Examining the ‘hard-boiled bunch’: work culture and industrial relations at the Linwood car plant, c. 1963-1981

Gilmour, Alison Julia (2010) Examining the ‘hard-boiled bunch’: work culture and industrial relations at the Linwood car plant, c. 1963-1981. PhD thesis, University of Glasgow.

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Printed Thesis Information: https://eleanor.lib.gla.ac.uk/record=b2747960


This thesis investigates the nature of work culture and industrial relations at the Linwood car plant during the period 1963-1981. In Part One, Chapter One provides an overview of the historical debate over the use of oral testimony as well as introducing the methodology employed within the oral history project encompassed within the thesis. Chapter Two provides an analysis of the nature of work at the Linwood car plant and the ways in which this impacted on behaviour and attitudes in the workplace. This is further developed in Chapter Three where the focus is on organisational mischief, and consideration is given to the nature, consequences and explanations for this behaviour. The analysis developed in Part One, focuses on the dominant explanations for problematic industrial relations based on the notion of a ‘clash of work cultures’ due to an absence of intrinsic rewards in automated assembly-line work. Within the thesis such dominant narratives are not entirely supported by the Linwood sample, as a wide variety of attitudes towards work are exhibited, leading the thesis to question the validity of the categories of intrinsic and extrinsic reward.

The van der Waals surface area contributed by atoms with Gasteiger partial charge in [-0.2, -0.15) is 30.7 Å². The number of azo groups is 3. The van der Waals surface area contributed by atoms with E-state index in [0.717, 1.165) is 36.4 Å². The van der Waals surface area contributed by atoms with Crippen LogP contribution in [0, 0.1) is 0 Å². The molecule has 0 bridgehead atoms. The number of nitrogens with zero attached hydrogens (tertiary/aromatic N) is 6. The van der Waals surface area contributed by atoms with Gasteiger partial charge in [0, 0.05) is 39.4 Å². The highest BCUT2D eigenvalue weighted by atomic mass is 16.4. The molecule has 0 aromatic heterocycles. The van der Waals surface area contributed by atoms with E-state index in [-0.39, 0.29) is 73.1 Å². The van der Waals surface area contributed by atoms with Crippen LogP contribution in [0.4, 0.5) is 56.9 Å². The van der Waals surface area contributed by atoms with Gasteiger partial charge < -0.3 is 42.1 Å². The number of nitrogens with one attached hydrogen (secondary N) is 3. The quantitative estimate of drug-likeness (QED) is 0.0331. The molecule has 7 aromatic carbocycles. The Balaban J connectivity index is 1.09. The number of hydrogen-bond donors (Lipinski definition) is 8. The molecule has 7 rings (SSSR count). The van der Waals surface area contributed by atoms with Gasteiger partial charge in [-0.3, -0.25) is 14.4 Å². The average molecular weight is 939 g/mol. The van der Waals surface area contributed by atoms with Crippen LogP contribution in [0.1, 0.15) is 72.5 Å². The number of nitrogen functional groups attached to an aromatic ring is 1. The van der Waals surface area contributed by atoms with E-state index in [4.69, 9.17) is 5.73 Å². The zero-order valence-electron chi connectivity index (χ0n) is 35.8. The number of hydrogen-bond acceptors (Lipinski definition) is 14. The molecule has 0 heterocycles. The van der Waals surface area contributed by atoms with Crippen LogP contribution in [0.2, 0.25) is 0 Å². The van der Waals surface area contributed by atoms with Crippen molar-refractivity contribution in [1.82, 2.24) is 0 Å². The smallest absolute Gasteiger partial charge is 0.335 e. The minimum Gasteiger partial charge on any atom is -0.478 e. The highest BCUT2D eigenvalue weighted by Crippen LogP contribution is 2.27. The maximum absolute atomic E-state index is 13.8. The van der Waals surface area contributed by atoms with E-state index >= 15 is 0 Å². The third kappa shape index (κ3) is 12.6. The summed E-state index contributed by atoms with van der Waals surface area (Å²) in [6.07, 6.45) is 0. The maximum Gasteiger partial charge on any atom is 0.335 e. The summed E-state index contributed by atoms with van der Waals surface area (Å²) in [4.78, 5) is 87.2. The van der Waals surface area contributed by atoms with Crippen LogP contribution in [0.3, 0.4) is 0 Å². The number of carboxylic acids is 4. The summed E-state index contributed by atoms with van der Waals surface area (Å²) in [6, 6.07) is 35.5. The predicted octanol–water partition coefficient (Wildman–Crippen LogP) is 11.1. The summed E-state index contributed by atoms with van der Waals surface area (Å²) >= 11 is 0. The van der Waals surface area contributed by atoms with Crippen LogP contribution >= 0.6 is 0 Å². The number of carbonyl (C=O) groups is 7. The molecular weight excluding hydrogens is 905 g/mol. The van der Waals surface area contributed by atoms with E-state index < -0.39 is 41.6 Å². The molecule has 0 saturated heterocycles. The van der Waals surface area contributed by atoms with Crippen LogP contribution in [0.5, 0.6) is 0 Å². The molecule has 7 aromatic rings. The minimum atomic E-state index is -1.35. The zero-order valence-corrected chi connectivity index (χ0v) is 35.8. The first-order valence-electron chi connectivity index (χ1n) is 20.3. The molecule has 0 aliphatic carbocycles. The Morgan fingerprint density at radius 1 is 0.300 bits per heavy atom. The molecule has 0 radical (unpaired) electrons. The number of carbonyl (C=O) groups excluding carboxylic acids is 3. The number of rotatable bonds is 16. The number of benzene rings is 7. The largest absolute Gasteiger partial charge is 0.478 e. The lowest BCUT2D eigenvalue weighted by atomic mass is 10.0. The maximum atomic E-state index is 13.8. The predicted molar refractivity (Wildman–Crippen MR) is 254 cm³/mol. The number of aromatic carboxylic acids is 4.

In Part Two of the thesis there is a shift in focus as the analysis concentrates on structures of authority at Linwood and the impact on industrial relations. Chapter Four gives consideration to the influence of historical contingency on management decision-making. Part of the 1976 government rescue package was a Planning Agreement incorporating employee participation in management decision-making that articulated with the Labour government’s manifesto commitment to industrial democracy. Yet throughout the different phases of ownership, interactions between management and workers at the Linwood plant explored in this thesis reveal a dichotomy between the rhetoric and reality of industrial democracy and worker participation. The final chapter of the thesis offers an exploration of shop floor industrial politics, and causes of strikes, to highlight the narratives of tension underpinning interactions at Linwood. The thesis provides a nuanced approach, highlighting variety of experience and importantly a complex interplay of interests shaping work culture and the nature of industrial relations in the car plant.

Item Type: Thesis (PhD)
Qualification Level: Doctoral
Keywords: Industrial relations, work culture, labour relations, organisational misbehaviour, oral history, industrial politics
Subjects: H Social Sciences > HD Industries. Land use. Labor
H Social Sciences > HM Sociology
H Social Sciences > HN Social history and conditions. Social problems. Social reform
H Social Sciences > H Social Sciences (General)
D History General and Old World > DA Great Britain
H Social Sciences > HD Industries. Land use. Labor > HD28 Management. Industrial Management
Colleges/Schools: College of Social Sciences > Adam Smith Business School > Economics
Supervisor's Name: Phillips, Dr. Jim
Date of Award: 2010
Depositing User: Dr Alison Julia Gilmour
Unique ID: glathesis:2010-1830
Copyright: Copyright of this thesis is held by the author.
Date Deposited: 07 Jun 2010
Last Modified: 04 Jun 2013 14:29
URI: http://theses.gla.ac.uk/id/eprint/1830

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